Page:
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Adagio Teas
   Features  >  London Theatre Reviews

at the Duke of York’s, London

By Michael Coveney

  Embers at the Duke of York’s

All over the West End, in Edward Albee and Tennessee Williams, as well as in David Harrower’s Blackbird and Joanna Murray-Smith’s Honour, people are picking scabs off past passions in moods of elegy, reminiscence and anger.

With Christopher Hampton’s Embers, adapted by the playwright from a recently re-discovered short novel by the Hungarian writer Sandor Marai, we have the husk itself: two old friends, Henrik and Konrad, both now seventy-five years old, worry at the "truth" of what happened with Krisztina, Henrick’s beautiful wife, long dead, whom they both loved. Had she asked Konrad to shoot her husband on a hunting expedition?

The friends have not met for over 40 years. Their dinner tonight will be both a reunion and a farewell. The year is 1940; London is enduring the Blitz. But this remote castle in Hungary is the last outpost of a vanishing world of empire.

The two men were students together in the military academy, Henrik born to the ranks, Konrad a poor boy whose Polish parents sacrificed everything for his advancement. At the end of Hampton’s second scene, Henrik recalls the day he visited his friend’s rooms in the town: his wife emerged from the darkness.

It is a spine-tingling curtain-line (the intermission arrives after just half an hour) and precedes what is, in effect, a monologue after dinner for Henrik in the second act. Jeremy Irons, returning to the London stage after 17 years (he was last seen with the RSC in Richard II and The Rover), gives a virtuoso performance of anxiety, regret, interrogation and self-laceration.

Meanwhile, Patrick Malahide as Konrad sits immobile and inscrutable, answering neither questions nor accusations. What on the page of Marai’s novel (published in English three years ago; the author shot himself in San Diego in 1989) is a riveting, ambiguous tragedy, translates in Hampton’s skillful text as a dull, virtually inconsequential ramble.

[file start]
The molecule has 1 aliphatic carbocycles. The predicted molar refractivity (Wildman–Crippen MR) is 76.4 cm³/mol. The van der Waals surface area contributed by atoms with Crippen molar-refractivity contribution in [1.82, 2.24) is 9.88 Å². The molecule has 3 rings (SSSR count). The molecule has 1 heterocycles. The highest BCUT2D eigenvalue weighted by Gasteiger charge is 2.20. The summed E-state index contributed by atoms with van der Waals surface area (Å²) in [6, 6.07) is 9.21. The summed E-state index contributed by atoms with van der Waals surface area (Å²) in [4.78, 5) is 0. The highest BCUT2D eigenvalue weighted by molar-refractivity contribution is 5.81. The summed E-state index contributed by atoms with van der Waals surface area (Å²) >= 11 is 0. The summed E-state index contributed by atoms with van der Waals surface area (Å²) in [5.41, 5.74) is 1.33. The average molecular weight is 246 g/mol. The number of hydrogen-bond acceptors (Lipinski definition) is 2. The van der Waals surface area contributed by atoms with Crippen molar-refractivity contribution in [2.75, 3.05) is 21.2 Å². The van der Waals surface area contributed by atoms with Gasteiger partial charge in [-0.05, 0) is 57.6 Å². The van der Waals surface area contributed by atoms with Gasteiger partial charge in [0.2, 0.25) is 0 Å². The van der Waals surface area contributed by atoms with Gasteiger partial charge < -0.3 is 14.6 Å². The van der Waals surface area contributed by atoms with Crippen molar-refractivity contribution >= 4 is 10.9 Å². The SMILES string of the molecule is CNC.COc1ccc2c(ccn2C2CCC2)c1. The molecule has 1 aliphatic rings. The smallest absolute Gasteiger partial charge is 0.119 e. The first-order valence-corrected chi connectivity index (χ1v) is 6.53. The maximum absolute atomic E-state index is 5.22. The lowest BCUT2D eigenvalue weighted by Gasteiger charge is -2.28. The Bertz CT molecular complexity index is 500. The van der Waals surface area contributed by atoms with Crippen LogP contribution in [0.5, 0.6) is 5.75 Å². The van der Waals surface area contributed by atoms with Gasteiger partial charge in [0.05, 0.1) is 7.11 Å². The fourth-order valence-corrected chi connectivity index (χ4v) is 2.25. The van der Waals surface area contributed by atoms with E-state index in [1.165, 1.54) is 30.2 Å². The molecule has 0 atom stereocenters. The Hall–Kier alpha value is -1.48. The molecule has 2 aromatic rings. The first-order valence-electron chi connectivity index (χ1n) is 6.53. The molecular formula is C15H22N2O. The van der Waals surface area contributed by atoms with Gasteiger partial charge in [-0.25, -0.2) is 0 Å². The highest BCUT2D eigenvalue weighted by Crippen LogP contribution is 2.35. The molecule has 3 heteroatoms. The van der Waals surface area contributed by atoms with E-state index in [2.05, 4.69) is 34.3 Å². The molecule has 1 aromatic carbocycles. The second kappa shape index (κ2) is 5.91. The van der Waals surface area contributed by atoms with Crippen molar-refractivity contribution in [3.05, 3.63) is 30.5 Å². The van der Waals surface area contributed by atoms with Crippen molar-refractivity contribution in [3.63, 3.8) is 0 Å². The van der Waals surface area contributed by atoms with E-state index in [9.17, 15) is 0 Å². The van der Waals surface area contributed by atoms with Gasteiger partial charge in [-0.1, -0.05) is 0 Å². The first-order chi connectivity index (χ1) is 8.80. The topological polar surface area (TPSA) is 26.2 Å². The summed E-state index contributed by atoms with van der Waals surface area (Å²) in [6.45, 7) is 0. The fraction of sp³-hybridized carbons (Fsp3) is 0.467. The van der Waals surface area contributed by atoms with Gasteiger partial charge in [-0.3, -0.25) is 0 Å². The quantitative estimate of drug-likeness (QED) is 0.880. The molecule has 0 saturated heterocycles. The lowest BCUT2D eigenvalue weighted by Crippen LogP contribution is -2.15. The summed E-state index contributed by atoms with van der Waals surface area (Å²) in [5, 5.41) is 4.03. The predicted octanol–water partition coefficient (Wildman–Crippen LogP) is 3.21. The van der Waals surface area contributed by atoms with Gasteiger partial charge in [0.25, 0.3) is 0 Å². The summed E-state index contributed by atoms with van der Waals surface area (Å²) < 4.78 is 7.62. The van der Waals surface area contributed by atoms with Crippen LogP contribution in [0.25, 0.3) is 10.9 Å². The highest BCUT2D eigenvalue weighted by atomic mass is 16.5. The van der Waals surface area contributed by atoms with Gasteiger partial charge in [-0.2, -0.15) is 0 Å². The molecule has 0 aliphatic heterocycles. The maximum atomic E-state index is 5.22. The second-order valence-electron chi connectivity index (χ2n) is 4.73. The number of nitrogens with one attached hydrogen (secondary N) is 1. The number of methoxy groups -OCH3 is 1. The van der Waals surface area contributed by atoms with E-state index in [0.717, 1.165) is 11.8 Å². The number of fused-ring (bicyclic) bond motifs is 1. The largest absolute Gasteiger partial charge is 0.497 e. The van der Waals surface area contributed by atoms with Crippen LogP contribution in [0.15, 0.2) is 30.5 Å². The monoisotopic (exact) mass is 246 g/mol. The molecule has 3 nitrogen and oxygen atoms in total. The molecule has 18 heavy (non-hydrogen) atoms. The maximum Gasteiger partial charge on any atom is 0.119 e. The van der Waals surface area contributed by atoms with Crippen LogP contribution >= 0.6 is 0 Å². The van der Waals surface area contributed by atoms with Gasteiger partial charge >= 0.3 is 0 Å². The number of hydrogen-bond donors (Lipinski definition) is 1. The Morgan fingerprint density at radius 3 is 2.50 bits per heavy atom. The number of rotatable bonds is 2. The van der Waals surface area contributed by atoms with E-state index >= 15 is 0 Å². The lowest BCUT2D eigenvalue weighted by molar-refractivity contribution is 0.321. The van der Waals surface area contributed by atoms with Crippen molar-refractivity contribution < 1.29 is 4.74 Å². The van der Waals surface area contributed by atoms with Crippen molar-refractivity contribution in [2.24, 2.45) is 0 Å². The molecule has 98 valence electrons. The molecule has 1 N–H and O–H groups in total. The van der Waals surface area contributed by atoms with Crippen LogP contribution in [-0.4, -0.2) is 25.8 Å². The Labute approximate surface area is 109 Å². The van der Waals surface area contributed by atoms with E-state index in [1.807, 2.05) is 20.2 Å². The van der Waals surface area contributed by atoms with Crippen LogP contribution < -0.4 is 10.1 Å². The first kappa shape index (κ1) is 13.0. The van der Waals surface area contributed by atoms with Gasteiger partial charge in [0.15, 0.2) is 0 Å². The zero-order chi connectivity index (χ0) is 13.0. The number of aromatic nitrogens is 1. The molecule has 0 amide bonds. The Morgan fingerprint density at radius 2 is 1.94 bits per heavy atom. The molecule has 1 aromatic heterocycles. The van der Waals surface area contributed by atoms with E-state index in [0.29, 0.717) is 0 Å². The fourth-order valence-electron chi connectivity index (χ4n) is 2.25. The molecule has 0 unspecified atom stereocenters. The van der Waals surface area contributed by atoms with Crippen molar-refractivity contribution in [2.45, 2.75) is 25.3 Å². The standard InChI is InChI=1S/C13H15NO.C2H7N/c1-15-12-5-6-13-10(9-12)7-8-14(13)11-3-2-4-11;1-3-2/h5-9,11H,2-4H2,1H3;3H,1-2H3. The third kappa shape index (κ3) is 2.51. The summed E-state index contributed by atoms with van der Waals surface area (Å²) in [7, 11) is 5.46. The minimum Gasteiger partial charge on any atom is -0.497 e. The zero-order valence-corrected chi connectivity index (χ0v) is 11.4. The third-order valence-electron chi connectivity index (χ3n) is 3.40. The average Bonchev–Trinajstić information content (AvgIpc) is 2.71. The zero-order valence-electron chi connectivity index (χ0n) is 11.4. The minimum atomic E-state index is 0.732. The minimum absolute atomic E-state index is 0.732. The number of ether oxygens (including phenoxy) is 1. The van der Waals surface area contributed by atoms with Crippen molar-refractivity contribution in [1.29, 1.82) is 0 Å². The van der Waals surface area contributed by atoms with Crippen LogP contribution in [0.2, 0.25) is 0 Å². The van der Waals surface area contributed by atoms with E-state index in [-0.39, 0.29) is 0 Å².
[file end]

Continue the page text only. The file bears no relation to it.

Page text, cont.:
Hampton sets the scene in real time, compresses the flashbacks into present reminiscence and preserves the Austro-Hungarian flavor in the bustling, briefly seen old nanny (Jean Boht) and the sense of foreboding in thunderstorm and Chopin piano music. Konrad loves music, Henrik doesn’t understand it. What he does understand is the essential difference between the friendship of men and that of women.

Michael Blakemore’s production could not be more sensitive or delicately nuanced. But for the play to have packed a more emotional punch, we needed…what, exactly? Actors who were much older and more susceptible to the tricks of memory, perhaps? You could imagine John Gielgud and Ralph Richardson of No Man’s Land vintage wringing so much more from the situation.

Irons is on fire all right, the melancholic rasp in his voice poking at the embers of love and betrayal, while Malahide is as ferociously bullet-headed and unbending as a secret agent entrusted with a whole country’s dignity. In the end, though, each is defeated by the essential lack of drama in the conflict. We don’t demand catharsis, but we expect more of a struggle.


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